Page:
Keep an open line of communication with your primary physician whether or not you go through a health crisis and keep their contact information on hand in case of an emergency. Let your family know how to reach them, especially if you are a senior with multiple health problems. This can complete the circle of communication if you should ever face the chaotic unknown during and after hospital discharge.

Nurses – RN, LVN, CNA (Home Health Aide)

At the forefront of your hospital treatment (and long-term care for some people) may be the kind, caring face of your nurse. Nurses take care of patients day in and day out. They attend to your care constantly by monitoring your vitals, responding to your emergencies, providing your nutrition and by fulfilling other needs you have while recovering. In the hospital, seniors should know that nurses are not their treating physicians, but aides who can ensure the comfort of their patients and their patients’ families under physicians’ orders. Nurses observe patients’ mental status, mood, cognitive status, stamina, and ability to follow directions. They can relay this information to physicians, who see you much less often.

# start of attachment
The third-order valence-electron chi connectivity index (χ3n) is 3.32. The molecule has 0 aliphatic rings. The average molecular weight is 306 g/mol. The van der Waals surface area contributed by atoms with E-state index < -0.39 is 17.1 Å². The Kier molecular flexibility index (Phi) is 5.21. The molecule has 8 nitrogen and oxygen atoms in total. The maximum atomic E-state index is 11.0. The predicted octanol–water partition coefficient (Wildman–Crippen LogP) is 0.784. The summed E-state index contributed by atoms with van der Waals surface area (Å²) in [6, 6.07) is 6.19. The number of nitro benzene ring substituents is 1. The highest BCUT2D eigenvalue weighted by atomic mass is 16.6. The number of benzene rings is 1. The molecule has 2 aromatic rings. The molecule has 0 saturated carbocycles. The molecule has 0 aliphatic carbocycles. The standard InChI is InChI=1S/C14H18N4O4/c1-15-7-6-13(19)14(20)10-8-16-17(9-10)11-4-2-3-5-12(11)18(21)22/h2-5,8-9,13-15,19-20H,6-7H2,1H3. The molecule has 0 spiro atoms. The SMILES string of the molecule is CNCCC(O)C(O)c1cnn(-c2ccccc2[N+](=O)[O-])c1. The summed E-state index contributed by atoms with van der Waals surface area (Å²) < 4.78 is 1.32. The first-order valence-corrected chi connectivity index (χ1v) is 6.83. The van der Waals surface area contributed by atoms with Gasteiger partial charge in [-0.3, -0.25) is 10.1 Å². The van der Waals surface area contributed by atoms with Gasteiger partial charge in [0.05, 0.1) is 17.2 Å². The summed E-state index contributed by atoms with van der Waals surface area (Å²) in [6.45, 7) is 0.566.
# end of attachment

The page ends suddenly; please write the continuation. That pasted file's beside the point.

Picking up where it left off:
There are different kinds of nurses who get involved in senior care. RNs, or registered nurses, provide professional, comprehensive nursing care for patients in an acute care environment. They are coordinated, safe, compassionate, and attentive. They will evaluate senior patients to determine required services and plans of care. All RNs have graduated from a nursing program and have a nursing license. LVNs, or licensed vocational nurses, are nurses who care particularly for people who are sick, injured, convalescent or disabled. They plan, organize and direct the nursing functions of patients in units like senior care centers, working under direction of registered nurses or physicians. CNAs, also called certified nursing assistants and home health aides, work beneath these two other types of nurses to provide basic care to patients. They assist them in activities of daily living, such as bathing, dressing, toileting and eating. You will often encounter CNAs working in assisted living or seniors’ homes as caregivers.

RN Case Manager

A RN case manager is a special type of registered nurse tasked with evaluation and implementation of health care plans. RN case managers may come from backgrounds of nursing and social work. They have clinical experience to understand important processes of assessment, planning, and evaluating care for patients who need assistance making educated decisions about continuing their health care or long-term care. RN case managers use excellent communication and problem-solving skills to help you through the ins and outs of the health care system. They will work to find you resources within and outside of hospitals to maintain your health. RN case managers work in hospitals, for insurance companies, in rehabilitation facilities, in senior communities and within home care.

Discharge Planner